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Starfish Arms

Starfish typically have five arms, or rays, but there are species with as few as three or as many as fifty. Arms occur in a variety of sizes and shapes, depending on the species. The sea bat (Patiria miniata), which is found from Alaska to Mexico, has webbed arms.

Starfish arms are multipurpose appendages, used for feeding, locomotion, smelling, tasting, vision, and reproduction. The bottom of each arm is lined with rows of tube feet that allow it to creep in any direction or cling to steep surfaces. Tube feet are also used for chemoreception (smelling and tasting) and, in primitive species of starfish, for sweeping food into the mouth. Although starfish don't have true vision, they do have an eyespot on the tip of each arm that allows them to distinguish between light and dark. Each arm contains sex organs used for sexual reproduction and in some species each arm, or even a piece of an arm, is capable of regenerating an entirely new starfish.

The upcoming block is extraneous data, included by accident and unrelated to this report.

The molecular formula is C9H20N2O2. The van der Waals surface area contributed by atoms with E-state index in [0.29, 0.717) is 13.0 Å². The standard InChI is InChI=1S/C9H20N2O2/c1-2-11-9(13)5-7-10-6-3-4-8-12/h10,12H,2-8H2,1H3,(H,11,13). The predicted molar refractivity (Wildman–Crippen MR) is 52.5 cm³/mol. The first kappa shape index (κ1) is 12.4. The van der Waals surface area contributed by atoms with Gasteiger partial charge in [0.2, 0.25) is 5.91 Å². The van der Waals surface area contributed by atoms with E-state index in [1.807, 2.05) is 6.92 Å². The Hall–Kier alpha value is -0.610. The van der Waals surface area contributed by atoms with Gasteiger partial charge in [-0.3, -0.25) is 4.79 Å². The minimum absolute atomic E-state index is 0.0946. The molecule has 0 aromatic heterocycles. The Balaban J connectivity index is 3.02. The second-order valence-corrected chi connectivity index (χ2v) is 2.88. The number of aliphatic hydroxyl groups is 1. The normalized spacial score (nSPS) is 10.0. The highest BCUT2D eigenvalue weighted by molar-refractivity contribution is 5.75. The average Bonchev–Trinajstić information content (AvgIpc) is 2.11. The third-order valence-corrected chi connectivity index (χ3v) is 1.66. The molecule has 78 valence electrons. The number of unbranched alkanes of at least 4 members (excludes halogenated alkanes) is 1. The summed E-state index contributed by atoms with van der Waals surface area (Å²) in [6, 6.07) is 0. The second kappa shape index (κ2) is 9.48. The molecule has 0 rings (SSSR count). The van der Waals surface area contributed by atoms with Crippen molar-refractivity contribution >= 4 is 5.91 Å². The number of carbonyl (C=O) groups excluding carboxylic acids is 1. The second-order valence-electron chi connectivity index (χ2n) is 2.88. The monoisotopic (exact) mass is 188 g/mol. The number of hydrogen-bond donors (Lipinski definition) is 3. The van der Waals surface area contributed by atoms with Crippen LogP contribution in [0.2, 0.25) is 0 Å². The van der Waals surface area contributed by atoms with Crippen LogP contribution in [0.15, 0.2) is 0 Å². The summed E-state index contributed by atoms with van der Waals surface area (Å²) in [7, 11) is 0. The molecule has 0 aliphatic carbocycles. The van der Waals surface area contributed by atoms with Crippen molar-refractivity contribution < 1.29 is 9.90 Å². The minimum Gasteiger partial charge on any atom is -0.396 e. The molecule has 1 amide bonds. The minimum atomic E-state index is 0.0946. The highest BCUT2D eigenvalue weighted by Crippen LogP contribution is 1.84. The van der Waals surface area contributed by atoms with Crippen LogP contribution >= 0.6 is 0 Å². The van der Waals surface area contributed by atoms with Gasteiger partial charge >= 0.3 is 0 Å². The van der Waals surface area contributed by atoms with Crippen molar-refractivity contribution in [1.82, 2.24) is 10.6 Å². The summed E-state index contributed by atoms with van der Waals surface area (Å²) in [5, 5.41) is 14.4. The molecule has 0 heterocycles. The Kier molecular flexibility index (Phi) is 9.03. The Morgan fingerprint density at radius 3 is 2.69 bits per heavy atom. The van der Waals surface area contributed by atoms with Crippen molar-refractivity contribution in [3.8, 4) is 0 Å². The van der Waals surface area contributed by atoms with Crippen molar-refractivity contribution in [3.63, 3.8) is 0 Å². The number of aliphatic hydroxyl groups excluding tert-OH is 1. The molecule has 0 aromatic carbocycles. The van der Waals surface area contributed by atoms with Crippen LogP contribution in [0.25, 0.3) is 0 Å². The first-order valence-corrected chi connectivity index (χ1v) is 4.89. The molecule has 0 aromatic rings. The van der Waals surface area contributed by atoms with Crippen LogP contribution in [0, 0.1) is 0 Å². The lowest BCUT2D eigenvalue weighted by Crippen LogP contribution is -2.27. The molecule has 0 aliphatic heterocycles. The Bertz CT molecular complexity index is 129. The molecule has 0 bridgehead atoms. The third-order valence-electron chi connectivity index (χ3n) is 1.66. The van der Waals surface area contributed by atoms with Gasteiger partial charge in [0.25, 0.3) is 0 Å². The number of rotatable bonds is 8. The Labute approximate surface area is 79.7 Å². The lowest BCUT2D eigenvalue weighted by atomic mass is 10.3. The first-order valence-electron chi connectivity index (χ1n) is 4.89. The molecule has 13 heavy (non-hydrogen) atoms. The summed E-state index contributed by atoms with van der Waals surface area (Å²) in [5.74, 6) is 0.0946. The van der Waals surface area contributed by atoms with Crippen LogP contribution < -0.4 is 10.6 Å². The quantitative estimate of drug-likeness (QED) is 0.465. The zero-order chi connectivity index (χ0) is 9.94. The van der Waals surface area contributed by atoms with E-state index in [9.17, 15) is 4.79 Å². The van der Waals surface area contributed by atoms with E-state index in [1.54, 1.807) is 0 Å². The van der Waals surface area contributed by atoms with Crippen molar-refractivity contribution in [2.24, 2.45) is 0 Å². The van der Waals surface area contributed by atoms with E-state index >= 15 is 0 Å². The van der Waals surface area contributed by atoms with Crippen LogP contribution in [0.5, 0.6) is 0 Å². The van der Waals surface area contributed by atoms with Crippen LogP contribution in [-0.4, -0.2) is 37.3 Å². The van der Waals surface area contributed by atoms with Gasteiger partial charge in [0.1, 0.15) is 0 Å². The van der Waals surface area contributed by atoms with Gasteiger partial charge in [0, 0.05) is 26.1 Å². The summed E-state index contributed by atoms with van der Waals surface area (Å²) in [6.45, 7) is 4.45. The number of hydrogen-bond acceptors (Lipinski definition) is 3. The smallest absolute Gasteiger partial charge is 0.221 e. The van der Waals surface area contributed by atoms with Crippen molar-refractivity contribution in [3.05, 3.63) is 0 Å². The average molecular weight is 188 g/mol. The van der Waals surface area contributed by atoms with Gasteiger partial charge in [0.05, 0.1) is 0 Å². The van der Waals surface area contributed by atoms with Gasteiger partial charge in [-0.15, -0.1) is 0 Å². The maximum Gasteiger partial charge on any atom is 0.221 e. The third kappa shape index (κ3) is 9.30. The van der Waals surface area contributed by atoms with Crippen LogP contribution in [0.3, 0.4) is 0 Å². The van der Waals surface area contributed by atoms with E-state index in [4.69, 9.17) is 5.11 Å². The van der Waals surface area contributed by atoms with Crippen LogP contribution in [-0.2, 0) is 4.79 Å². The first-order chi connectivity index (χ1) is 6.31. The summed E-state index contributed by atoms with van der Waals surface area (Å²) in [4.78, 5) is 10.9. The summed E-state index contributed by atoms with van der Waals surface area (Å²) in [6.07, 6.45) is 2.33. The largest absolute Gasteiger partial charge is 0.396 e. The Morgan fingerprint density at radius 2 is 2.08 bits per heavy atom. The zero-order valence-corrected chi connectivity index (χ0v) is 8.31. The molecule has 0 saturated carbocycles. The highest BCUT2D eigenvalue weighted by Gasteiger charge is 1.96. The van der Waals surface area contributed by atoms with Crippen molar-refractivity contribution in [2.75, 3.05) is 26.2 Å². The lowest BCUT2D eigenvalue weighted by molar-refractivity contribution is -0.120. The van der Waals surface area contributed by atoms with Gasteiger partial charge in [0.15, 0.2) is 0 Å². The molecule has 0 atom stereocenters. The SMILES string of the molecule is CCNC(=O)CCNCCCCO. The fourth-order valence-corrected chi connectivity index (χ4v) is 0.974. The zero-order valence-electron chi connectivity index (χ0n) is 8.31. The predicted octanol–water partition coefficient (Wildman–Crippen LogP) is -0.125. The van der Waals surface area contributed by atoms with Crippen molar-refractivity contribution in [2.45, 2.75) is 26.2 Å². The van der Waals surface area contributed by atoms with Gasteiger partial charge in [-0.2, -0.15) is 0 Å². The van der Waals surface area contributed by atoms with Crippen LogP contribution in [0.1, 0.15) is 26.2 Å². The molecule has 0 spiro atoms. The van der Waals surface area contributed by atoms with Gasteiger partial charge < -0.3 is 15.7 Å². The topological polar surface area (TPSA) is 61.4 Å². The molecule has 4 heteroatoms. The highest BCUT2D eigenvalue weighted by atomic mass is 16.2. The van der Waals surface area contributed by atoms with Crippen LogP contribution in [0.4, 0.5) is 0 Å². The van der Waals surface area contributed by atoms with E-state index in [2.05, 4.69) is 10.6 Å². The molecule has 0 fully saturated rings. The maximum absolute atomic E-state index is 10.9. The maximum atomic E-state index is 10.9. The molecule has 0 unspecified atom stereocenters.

Starfish, also called sea stars, are perhaps one of the most familiar of marine organisms and are practically a symbol of ocean life. Despite their name, they are echinoderms not fish and breathe through structures on their skin, not through gills.

There are at least 1800 known species of starfish and they occur in all the Earth's oceans (never in freshwater). The greatest variety of species is found in the northern Pacific, from the Puget Sound to the Aleutian Islands. These bottom dwellers play a crucial role in the ocean ecosystem, as prey when they are free-floating larvae and as predator when they reach adulthood. Few animals eat adult starfish, which are apparently neither palatable nor nutritious.


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